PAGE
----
Outside magazine, October 1994
Pulitzer prize-Winning photographer Jack Dykinga lives in the southwestern United States, and much of his work has showcased that region's deserts. His affinity for the landscape is clear--as witnessed by his ability to find some desertlike terrain on a trip to the Rockies. Dykinga wrote to tell us about the Rio Grande National Forest's Wheeler Geologic Area, a land of towering spires and volcanic-tuff badlands about 100 miles northeast of Durango, Colorado.
"It's extremely difficult to get to," wrote Dykinga, "but well worth it. On the way up you go through huge stands of aspen, and then you come out into this surreal place where there are both beautiful formations and beautiful vistas--like putting South Dakota's Badlands on top of a mountain. But the most amazing thing is the spruce: Here you are looking at terrain that's something like Death Valley, and yet there's coniferous forest all around you."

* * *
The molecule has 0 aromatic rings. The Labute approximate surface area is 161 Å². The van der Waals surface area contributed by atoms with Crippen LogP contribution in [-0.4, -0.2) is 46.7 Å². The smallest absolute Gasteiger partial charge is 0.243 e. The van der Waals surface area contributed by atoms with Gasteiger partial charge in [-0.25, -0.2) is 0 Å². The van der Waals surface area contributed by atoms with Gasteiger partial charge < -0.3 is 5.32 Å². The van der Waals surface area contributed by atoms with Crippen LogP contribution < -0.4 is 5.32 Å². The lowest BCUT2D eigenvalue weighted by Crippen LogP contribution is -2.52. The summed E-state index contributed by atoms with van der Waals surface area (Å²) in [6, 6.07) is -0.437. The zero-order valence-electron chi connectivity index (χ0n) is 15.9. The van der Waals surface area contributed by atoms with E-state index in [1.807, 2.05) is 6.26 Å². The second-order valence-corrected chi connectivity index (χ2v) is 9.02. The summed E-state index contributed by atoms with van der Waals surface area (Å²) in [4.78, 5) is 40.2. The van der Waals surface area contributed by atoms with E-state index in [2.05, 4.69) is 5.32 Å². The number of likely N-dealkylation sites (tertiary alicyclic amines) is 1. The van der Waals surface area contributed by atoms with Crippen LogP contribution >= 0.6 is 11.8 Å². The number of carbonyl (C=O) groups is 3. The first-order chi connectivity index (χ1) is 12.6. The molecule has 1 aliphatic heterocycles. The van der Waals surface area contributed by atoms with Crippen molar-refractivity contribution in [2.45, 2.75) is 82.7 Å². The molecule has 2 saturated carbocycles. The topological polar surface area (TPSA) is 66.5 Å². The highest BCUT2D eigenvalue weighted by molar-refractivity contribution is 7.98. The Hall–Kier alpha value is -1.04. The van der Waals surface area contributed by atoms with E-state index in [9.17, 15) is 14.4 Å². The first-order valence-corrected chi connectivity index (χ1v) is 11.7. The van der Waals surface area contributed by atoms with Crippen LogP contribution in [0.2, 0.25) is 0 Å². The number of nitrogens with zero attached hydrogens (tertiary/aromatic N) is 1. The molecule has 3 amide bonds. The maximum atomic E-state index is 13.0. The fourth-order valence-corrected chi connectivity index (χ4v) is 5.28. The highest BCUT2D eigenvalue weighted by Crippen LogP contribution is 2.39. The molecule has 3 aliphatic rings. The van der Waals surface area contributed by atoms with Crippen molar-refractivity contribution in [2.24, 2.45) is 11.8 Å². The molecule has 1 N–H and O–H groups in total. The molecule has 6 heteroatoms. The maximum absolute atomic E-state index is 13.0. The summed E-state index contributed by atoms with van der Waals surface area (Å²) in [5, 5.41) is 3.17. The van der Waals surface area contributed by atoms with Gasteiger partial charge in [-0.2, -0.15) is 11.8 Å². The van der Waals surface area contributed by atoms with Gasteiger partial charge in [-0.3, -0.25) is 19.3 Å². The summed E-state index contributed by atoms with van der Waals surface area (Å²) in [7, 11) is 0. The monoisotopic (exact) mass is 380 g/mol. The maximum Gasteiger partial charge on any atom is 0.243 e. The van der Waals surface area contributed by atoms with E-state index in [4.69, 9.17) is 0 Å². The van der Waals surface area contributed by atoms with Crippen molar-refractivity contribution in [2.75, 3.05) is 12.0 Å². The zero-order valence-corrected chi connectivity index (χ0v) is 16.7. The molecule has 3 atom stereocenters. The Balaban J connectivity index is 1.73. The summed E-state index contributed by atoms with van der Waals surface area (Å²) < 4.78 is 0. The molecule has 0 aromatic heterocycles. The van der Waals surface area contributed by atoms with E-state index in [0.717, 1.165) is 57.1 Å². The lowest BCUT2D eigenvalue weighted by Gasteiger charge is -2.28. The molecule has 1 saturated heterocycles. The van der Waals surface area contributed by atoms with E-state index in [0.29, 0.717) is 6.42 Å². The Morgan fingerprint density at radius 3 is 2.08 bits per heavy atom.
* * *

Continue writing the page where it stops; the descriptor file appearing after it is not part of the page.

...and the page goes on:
To get there, head northeast on U.S. 160 from Durango 104 miles to South Fork, and then go west 13 miles on Colorado 149 to Pool Table Road. Go north another 13 miles to Hanson's Mill, where there's a choice: You can bump along for 14 miles on the grueling four-wheel-drive access road, or park and take the seven-mile hike. Either way, dramatic geology awaits --but remember, fall weather in the Rockies is notoriously unpredictable. For the latest conditions, call the Creede Ranger District at 719-658-2556.
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